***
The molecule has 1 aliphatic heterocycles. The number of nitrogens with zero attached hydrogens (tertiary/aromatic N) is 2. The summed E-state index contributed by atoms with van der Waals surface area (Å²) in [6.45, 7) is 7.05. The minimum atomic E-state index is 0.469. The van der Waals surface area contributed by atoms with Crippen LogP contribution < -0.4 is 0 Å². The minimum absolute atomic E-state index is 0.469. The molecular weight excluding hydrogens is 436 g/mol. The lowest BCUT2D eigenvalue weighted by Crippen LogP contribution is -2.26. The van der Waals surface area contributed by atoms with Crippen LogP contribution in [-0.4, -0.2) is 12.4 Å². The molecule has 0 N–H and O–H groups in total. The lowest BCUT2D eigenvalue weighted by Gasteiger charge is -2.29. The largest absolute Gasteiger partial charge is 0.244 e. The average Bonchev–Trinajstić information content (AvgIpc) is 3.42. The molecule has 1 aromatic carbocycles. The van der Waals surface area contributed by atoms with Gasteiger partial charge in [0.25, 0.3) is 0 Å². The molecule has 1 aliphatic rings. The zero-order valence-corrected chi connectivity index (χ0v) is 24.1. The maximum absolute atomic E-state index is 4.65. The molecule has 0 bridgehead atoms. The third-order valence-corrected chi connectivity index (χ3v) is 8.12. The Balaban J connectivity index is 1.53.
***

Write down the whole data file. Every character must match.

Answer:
The molecule has 1 aliphatic heterocycles. The number of nitrogens with zero attached hydrogens (tertiary/aromatic N) is 2. The summed E-state index contributed by atoms with van der Waals surface area (Å²) in [6.45, 7) is 7.05. The minimum atomic E-state index is 0.469. The van der Waals surface area contributed by atoms with Crippen LogP contribution < -0.4 is 0 Å². The minimum absolute atomic E-state index is 0.469. The molecular weight excluding hydrogens is 436 g/mol. The lowest BCUT2D eigenvalue weighted by Crippen LogP contribution is -2.26. The van der Waals surface area contributed by atoms with Crippen LogP contribution in [-0.4, -0.2) is 12.4 Å². The molecule has 0 N–H and O–H groups in total. The lowest BCUT2D eigenvalue weighted by Gasteiger charge is -2.29. The largest absolute Gasteiger partial charge is 0.244 e. The average Bonchev–Trinajstić information content (AvgIpc) is 3.42. The molecule has 1 aromatic carbocycles. The van der Waals surface area contributed by atoms with Gasteiger partial charge in [0.25, 0.3) is 0 Å². The molecule has 1 aliphatic rings. The zero-order valence-corrected chi connectivity index (χ0v) is 24.1. The maximum absolute atomic E-state index is 4.65. The molecule has 0 bridgehead atoms. The third-order valence-corrected chi connectivity index (χ3v) is 8.12. The Balaban J connectivity index is 1.53.